‘Have you got any photographs of the two of you together?’ Lucy asked.
‘Mum never keeps photographs, well that’s not quite true,’ Laura reached for a small, grey folder from the top of the table. ‘When I went on a school trip, I was given this camera by my teacher. Miss . . . Miss Bobbitt. She said it was to take pictures of the animals at the farm. I liked her, but she was always trying to talk about my home life. Even then, I kept Mum’s secret. I had to. If the teachers knew what really went on, they would take my Mummy away from me,’ Laura said.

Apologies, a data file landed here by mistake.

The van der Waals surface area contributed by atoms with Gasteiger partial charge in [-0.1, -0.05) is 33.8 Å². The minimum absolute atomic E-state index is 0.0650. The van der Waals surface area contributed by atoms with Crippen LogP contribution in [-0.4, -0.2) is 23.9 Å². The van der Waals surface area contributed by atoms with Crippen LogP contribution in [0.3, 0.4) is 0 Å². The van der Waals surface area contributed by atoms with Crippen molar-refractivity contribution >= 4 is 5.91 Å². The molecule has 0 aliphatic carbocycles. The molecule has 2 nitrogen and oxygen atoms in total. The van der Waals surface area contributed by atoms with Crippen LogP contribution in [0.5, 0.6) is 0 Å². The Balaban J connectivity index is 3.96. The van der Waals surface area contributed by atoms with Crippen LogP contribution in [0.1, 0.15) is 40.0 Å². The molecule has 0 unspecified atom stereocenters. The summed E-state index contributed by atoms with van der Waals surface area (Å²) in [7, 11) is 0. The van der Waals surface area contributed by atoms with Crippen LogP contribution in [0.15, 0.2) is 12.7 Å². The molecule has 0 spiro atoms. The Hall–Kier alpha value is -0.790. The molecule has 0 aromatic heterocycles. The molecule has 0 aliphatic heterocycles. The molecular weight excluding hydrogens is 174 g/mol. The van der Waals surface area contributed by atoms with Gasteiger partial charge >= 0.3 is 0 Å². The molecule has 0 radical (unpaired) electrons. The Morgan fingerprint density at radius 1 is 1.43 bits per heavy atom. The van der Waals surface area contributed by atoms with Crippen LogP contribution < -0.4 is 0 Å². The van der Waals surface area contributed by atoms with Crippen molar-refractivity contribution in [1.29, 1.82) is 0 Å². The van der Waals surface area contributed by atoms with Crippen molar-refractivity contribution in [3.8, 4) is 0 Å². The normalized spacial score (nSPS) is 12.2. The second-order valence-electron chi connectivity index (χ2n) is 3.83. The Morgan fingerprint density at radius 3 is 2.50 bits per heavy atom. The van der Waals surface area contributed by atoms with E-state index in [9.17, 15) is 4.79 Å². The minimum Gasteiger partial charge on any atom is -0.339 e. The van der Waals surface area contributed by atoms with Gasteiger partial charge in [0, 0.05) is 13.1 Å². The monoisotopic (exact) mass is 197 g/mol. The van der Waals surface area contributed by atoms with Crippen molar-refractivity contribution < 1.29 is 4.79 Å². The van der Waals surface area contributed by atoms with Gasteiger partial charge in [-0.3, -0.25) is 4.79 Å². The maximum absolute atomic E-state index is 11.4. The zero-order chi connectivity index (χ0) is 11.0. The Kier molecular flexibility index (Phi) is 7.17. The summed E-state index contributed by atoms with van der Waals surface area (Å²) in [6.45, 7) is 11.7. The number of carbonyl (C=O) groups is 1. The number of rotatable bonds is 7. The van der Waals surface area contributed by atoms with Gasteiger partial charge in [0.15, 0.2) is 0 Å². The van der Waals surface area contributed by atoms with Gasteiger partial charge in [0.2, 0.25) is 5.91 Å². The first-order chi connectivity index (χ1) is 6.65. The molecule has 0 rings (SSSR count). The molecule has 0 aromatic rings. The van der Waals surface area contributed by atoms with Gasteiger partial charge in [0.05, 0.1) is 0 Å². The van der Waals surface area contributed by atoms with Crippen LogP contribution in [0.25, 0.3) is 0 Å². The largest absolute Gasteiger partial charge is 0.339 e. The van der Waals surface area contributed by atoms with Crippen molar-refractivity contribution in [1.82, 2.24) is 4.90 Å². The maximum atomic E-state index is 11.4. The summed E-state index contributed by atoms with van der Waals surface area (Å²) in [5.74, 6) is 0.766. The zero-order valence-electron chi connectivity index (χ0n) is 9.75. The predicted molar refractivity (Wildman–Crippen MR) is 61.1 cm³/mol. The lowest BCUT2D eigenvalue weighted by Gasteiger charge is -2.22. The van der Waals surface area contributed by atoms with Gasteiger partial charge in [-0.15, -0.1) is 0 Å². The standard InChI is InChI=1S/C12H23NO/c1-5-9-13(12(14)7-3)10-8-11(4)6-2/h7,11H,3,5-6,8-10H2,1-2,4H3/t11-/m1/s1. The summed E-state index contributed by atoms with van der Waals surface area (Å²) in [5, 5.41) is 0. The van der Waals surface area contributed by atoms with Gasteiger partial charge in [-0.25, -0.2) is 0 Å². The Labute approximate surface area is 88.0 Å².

‘Is that what your, Thomas said?’
‘His biggest threat to me was that Mum would be sent away to hospital and that she would be shown as being mad.’
‘You didn’t have a childhood, but wasn’t there anyone you could speak to, the vicar at your church?’
‘He was the worst of the lot, just saw what he wanted to see when he came to visit. Children should be not seen or heard in his opinion. The one good thing about his afternoon chats, were Mum and I could go up to my room and read. When he wanted me out of the way, Thomas would even give me money to go to the cinema, not that we watched the film. I would pay for the ticket, get it stamped, walk around Windsor for a bit.’
‘Your way of rebelling by the sounds of it,’ Lucy said.
‘Definitely, I almost wanted him to find out, but he never did.’